As Mercury moves toward its passage across the Sun on Monday*, it was visible on the SOHO C3 camera. The C3 is on the SOHO spacecraft, which watches the Sun from it’s post a million miles out from Earth. The C3 has a shade to block out the Sun so it can see the Sun’s outer atmosphere. It can also see stars in the background and the occasional planet that photobombs the scene.
This month, Mercury moved in from the left side of the C3 scene, dimming as the sunlight side turns away from us. Now you can’t even see it. Venus is coming in from the right side, on the far side of the Sun, far away but still very bright. The glare from Venus overloads the sensor and makes a big ‘splash’ on the sensor.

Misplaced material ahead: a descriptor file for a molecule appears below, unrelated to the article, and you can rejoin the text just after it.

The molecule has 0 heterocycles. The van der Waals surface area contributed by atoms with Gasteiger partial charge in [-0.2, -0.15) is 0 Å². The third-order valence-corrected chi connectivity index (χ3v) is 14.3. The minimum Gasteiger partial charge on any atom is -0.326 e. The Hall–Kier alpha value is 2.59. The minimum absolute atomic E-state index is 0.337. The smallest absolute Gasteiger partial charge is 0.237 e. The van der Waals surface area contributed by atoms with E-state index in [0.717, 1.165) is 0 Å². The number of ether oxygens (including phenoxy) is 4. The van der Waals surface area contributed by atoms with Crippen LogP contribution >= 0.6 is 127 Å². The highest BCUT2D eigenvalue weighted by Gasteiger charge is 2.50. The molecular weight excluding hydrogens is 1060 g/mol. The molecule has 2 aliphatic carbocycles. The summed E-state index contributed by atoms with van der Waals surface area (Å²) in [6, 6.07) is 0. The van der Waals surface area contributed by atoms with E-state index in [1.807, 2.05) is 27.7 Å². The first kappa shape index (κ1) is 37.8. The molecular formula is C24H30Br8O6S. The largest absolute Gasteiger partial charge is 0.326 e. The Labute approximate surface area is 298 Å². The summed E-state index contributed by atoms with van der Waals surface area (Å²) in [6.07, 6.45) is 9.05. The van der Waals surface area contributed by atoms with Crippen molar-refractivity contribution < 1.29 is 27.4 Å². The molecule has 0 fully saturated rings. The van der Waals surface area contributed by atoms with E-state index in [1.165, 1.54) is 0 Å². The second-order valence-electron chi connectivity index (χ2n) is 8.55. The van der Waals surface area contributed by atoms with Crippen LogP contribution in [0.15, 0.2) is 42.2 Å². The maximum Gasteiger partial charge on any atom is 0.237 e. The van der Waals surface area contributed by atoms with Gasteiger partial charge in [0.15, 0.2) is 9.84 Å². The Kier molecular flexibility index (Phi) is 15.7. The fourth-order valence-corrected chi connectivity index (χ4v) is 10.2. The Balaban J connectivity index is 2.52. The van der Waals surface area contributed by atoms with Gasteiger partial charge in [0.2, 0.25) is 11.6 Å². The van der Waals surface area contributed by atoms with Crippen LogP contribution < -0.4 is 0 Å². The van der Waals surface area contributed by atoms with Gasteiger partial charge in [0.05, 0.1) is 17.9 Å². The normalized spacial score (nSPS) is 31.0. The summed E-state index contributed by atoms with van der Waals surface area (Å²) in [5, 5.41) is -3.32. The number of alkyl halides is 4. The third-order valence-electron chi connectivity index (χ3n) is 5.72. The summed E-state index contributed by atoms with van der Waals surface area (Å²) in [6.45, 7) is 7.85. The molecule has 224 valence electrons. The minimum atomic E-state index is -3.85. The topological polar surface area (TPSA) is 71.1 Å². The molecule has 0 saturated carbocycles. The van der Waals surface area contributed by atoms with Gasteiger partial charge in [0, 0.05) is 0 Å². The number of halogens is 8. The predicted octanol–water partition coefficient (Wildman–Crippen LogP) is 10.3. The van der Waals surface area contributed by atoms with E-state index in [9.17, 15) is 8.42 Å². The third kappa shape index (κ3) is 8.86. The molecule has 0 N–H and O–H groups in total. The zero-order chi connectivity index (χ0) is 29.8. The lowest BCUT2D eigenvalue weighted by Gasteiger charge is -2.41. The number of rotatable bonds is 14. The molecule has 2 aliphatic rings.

Follow the path of Mercury on this movie of recent photos from the C3 camera. The bright streaks are where the Sun’s magnetic field heats up the Sun’s outer atmosphere. The ‘puffs’ emitted from are coronal mass ejections from the Sun.
Mercury is the tiny dot on the left moving a bit faster than the background stars (roughly on the path on the still photo above).
* Don’t view the Sun without a proper solar filter, firmly fixed to the open end of the telescope. See Sky and Telescope, or our Westchester Astronomers newsletter for details on the Transit of Mercury across the Sun.